Little impact on telcos from latest tune-up

SINGAPORE’S telecommunications regulator may have toughened the rules for operators but it should be business as usual when the new regime kicks in next month. What could make a major difference to the consumer businesses of SingTel, StarHub and M1 is the government’s eventual decision on the controversial issue of ‘net neutrality’.

Last week, the Infocomm Development Authority of Singapore (IDA) finalised the changes to the country’s Telco Competition Code after a two-year deliberation. These regulations, which prescribe how operators should market their products and services and behave towards competitors, will take effect from Jan 21.

Rather than overhauling the landscape, IDA has fine-tuned existing regulations by taking more precautionary measures to safeguard the interests of the country’s growing pool of mobile and broadband users.

The headlining change is the outlawing of bait-and-hook tactics. Telcos are forbidden from automatically charging consumers upon expiry of services that were once offered as a free trial.

While this might have been an issue in the formative years of the mobile industry, telcos now know that this trick will do more harm than good.

A disgruntled customer now has the ability to air his grievances to hundreds and even thousands with a mere mouse click. The explosion in social media tools such as Facebook and Twitter has given consumers the ability to put their service providers on a much tighter leash.

As such, most should have already steered clear of such tactics. Outlawing bait-and-hook then becomes more of a legal formality than a behaviour-changing endeavour.

A second revision to the Telco Competition Code removes the ability of telcos to cross-terminate services. For example, if you repeatedly fail to pay your monthly mobile bills, your operator cannot threaten to cut off your home phone line subscription or your broadband if they are under a separate contract.

As the operators have rightly pointed out to IDA during its two-year feedback process, they resort to the termination of services only as a last resort after all other measures have been exhausted.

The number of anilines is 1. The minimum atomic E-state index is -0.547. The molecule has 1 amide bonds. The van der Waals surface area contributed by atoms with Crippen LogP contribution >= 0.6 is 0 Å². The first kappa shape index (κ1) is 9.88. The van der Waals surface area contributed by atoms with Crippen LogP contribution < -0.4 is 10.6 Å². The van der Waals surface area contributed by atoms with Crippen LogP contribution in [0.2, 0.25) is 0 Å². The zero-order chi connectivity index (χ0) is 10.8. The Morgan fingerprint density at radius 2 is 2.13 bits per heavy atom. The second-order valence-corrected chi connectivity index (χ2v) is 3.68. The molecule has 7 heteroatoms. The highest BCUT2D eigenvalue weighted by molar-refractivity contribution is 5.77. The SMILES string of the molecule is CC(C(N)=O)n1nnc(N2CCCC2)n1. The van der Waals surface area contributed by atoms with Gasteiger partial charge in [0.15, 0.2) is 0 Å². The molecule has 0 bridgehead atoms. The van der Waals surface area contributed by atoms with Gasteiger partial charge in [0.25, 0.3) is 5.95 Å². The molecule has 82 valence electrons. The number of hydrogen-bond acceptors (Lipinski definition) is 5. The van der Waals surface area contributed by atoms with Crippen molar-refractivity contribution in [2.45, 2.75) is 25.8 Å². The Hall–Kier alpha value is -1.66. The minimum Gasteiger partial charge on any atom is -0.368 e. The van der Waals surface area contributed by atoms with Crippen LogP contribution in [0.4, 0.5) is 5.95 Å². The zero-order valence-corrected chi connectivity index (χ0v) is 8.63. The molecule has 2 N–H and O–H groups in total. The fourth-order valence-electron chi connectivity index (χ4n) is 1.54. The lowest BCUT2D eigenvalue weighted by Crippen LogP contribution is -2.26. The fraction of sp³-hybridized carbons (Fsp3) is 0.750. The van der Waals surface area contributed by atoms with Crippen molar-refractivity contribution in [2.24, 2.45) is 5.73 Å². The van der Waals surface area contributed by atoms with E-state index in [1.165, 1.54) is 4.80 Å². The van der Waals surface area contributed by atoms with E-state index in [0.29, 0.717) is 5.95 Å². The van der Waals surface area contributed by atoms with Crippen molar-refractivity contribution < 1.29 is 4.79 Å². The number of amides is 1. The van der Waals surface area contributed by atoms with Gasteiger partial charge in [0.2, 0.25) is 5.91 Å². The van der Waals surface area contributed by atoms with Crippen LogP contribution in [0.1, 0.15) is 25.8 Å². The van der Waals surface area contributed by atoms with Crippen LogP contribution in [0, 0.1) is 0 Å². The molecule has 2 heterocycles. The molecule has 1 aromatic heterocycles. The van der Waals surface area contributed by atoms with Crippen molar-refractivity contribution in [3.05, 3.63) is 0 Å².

In the grand scheme of things, bad debts from such defaulters are but a pin prick on an operator’s overall revenue.

Throughout the year, the mobile subscriber bases of all three telcos showed signs of healthy growth. This trend is set to continue into 2011 with the release of more feature-packed smart phones, including the much-speculated iPhone update.

What the regulator has left untouched are the guidelines for quality of services and, in particular, the mobile broadband consumer experience.

The telcos are now monitored for their service levels when it comes to fixed-line Internet services. As more and more users are now surfing on their phones, the same yardsticks should be applied to mobile broadband as well.

However, this issue could eventually be addressed in a separate IDA consultation. Specifically, the regulator is currently seeking feedback on net neutrality.

The subject is a hotly contested one in the United States. Net neutrality proponents assert that everyone should be allowed equal access to all legitimate content and services on the Web.

Operators should not be allowed to block sites or applications, nor should they be allowed to tier their pricing. This means service providers cannot create a fast lane for people who can afford to pay more for broadband, thereby creating a speed divide between the rich and the poor when both are accessing the same content.

The US Federal Communications Commission did not address this issue in its inaugural net neutrality ruling last week but it did prohibit operators from blocking sites and services on their fixed-line network.

Blocking is already frowned upon by IDA but what it is seeking to do now is to make operators reveal their actual or average broadband speeds. Currently, local telcos are promoting their broadband packages based on top speeds – a scenario rarely achievable for the home user.

In place of such unattainable claims, IDA wants operators to be transparent and give users a more realistic indication of what they can expect on a daily basis.

If enforced, this rule could add to a telco’s operating costs. Consumers would naturally lean towards operators who give them more bang for their buck.

To ensure they don’t end up on the losing end, telcos will have to step up their monitoring efforts and even invest in tools to better manage their broadband pipes.

After a decade of market liberalisation, local authorities seem bent on nudging the telecommunications industry into the next phase of development. The onus is now on telcos to quickly adjust to what is shaping up to be a challenging 2011.

Hopefully, when the going gets tough, local operators will prove their mettle and really get going.

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